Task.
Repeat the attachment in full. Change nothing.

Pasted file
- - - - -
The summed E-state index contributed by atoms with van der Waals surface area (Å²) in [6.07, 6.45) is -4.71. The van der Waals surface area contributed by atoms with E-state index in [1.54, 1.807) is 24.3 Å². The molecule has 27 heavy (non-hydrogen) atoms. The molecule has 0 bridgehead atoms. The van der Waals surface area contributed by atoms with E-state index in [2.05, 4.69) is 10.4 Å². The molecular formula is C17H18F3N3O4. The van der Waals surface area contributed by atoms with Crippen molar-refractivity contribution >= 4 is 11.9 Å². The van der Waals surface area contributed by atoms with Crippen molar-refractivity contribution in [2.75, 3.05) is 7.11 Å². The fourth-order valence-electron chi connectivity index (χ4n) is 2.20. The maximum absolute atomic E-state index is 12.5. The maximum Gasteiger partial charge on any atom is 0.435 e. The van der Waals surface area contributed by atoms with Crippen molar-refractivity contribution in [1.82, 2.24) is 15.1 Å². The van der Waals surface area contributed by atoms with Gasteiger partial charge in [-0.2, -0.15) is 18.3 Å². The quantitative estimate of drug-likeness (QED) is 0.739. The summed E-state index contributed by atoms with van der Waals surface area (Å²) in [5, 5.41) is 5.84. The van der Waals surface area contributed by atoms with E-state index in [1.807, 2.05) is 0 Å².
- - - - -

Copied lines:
The summed E-state index contributed by atoms with van der Waals surface area (Å²) in [6.07, 6.45) is -4.71. The van der Waals surface area contributed by atoms with E-state index in [1.54, 1.807) is 24.3 Å². The molecule has 27 heavy (non-hydrogen) atoms. The molecule has 0 bridgehead atoms. The van der Waals surface area contributed by atoms with E-state index in [2.05, 4.69) is 10.4 Å². The molecular formula is C17H18F3N3O4. The van der Waals surface area contributed by atoms with Crippen molar-refractivity contribution >= 4 is 11.9 Å². The van der Waals surface area contributed by atoms with Crippen molar-refractivity contribution in [2.75, 3.05) is 7.11 Å². The fourth-order valence-electron chi connectivity index (χ4n) is 2.20. The maximum absolute atomic E-state index is 12.5. The maximum Gasteiger partial charge on any atom is 0.435 e. The van der Waals surface area contributed by atoms with Crippen molar-refractivity contribution in [1.82, 2.24) is 15.1 Å². The van der Waals surface area contributed by atoms with Gasteiger partial charge in [-0.2, -0.15) is 18.3 Å². The quantitative estimate of drug-likeness (QED) is 0.739. The summed E-state index contributed by atoms with van der Waals surface area (Å²) in [5, 5.41) is 5.84. The van der Waals surface area contributed by atoms with E-state index in [1.807, 2.05) is 0 Å².